Home Health Aide Training in Kentucky is Really Nurse Aide Training
Most people don’t want to be in a hospital or a nursing home: even if they’re 90 years old, even if they’ve had a stroke or two, even if they forget to take their medication and need assistance getting in and out of their bed. In most cases, the place they want to be is home. Many entry-level care professionals don’t want to be in a hospital or nursing home either. They’d rather be given their clients one-on-one attention in their homes, and they take a good deal of satisfaction in helping their clients maintain a bright, cheery home environment.
There are numerous services that caregivers may need to provide for people who are elderly or in poor health. While some are not considered healthcare, many are. Those who provide health services for pay in Kentucky are required to complete nurse aide training programs and become State Registered Nurse Aides (SRNAs); this credential is necessary to perform various types of service in an employment context.
Select a Kentucky Home Health Aide Topic:
- Medicare/ Medicaid Requirements for Home Health Aides
- Pursuing Nurse Aide Training in Kentucky
- Home Health Aide Employment Options in Kentucky
- Home Health Aide Average Salary and Career Outlook
- Salary and Job Outlook
- Additional Information and Contacts
Medicare/ Medicaid Requirements for Home Health Aides
There are national regulations in place for home health aides who work in Medicare-certified facilities. The Kentucky standard, like that of many states, is set at the minimum national level: Aides must have 75 hours of training, to include at least 16 clinical hours.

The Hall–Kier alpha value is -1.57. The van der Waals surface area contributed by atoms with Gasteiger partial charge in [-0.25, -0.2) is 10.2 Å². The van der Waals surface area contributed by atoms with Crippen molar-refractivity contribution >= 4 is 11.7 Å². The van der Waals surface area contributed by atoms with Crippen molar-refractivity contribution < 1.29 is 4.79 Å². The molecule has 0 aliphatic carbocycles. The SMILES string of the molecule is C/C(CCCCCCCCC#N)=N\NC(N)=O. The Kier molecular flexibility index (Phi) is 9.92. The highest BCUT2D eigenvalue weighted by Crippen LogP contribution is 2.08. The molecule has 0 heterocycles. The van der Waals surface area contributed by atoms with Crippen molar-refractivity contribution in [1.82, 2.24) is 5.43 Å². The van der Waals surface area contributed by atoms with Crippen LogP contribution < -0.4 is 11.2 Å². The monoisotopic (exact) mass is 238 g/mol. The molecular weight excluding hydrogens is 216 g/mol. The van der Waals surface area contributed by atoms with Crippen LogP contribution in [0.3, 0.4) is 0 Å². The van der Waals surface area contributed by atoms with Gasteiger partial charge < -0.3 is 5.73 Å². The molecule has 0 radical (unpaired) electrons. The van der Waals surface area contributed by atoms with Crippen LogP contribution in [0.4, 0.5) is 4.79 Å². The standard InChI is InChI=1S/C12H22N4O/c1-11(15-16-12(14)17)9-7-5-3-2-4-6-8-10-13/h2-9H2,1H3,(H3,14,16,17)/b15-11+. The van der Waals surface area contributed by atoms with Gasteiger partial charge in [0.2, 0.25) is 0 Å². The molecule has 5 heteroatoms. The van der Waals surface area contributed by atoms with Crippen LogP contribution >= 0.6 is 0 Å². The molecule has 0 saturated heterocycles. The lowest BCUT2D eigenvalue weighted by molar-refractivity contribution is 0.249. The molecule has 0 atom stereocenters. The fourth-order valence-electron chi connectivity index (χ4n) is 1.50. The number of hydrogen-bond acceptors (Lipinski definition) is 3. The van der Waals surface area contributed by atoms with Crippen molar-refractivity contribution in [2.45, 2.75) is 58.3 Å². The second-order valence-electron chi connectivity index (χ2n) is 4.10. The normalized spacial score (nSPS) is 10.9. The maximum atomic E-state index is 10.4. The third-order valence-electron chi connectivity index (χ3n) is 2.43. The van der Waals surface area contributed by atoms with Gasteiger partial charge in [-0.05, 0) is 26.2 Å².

Nationwide, “personal care” is generally considered less skilled than “home health”; often less training is required. One of Kentucky’s Medicaid waiver programs that covers personal care services for enrollees requires that such services be delivered through a certified agency. This means that direct care workers who provide care through this program will meet the federal standard for home health aides (https://phinational.org/policy/states/kentucky/).
Pursuing Nurse Aide Training in Kentucky
Nurse aide training can be obtained from many sources. The curriculum will be similar. The student will have at least 16 hours of training before beginning clinical work; this initial training will cover concepts like infection control, safety, and communication.
Certification is dependent on written and practical skills testing. Testing is carried out through the Kentucky Community and Technical College System (https://kctcs.edu).
The candidate will be asked to perform five nurse aide tasks, drawn from the list found in the candidate handbook. Among the things he or she may be asked to demonstrate: providing denture care, providing nail care, giving a full bed bath, assisting with range of motion exercises for wrist or elbow, putting elastic knee-high stockings on a patient, and making a bed that has someone in it. The candidate handbook lists the expected steps for each task. Handbooks can be downloaded from the website of the Cabinet for Health and Family Services (http://chfs.ky.gov/dms/NAT.htm).